Peter De Smidt
25-Jan-2017, 23:39
I expect that the rubber coating will make the bellows to thick, heavy and rigid. I wish that I knew a better option. In the old days, Porter's Camera Store sold black out cloth that was excellent for bellows. Organ technicians use bellows cloth for repairs, but all of this I've seen is also too thick. Places like Edmund Optics and Thorlabs sell some expensive cloth. See: https://www.thorlabs.com/NewGroupPage9.cfm?ObjectGroup_ID=190 . But I haven't seen any in person. Maybe email the people at Intrepid camera as see what they use?

Colin Graham
26-Jan-2017, 05:11
I tried the ThorLabs BK-5 cloth a few years ago. It needs to be doubled up to be opaque, which isn't a big deal except it's also a little too shiny to be used as a liner, so by the time 3 layers of cloth are glued together it's bulky and feels starched from all the glue. These characteristics worked well for a bag bellows I made from it, but it would probably be too rigid for a pleated bellows by the time cardstock was added to the mix. It's also a little finicky about which glue it will accept. Maybe the newer cloth is different. It is expensive to experiment with.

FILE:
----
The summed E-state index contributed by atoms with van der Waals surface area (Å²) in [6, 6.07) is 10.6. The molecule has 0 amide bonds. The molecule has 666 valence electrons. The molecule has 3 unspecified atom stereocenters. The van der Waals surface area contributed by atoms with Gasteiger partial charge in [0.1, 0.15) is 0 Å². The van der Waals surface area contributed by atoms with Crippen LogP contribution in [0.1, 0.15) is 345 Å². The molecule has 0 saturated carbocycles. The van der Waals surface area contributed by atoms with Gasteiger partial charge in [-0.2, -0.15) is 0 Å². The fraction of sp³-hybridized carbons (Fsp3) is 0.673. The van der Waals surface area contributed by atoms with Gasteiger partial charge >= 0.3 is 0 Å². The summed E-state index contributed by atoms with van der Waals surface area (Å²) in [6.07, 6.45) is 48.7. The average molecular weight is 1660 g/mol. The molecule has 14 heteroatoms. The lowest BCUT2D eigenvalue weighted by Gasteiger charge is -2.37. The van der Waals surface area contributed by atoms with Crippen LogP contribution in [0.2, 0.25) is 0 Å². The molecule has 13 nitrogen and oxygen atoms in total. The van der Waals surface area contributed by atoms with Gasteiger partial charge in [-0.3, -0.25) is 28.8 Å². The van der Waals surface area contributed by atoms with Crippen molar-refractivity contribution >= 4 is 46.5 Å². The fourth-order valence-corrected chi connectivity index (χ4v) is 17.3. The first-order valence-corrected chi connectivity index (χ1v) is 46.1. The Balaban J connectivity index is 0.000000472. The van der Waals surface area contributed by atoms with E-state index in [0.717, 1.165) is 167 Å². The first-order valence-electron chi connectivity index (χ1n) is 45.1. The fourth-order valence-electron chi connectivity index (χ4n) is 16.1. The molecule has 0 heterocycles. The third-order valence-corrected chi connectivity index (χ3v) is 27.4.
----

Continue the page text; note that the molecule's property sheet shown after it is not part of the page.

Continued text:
26-Jan-2017, 07:18
Sort of why Custom Bellows makes the big bucks.................

Graham Patterson
26-Jan-2017, 08:35
Sounds just like my first-ever bellows for my home built 8x10. It would not be out of place in a heavy industrial plant. I used two (!) layers of rubberized blackout curtain because I had it to use for the experiment. On the up side, I actually learned about the process and have a functional (just) result.

I am gathering a list of possible materials Roc-Lon, LiteOn, and Duvetyne Commando Cloth blackout materials, and another suggestion I came across the other day, microsuede polyester fabric. Tandy Leather sometimes has thin leather, but it is usually close to 1mm thick. Talas has some bonded leather book cloth which is listed at 0.35mm (.875 oz) that could be promising, though shipping NY to CA is going to be a lot - it is a 56" width so it is an odd size.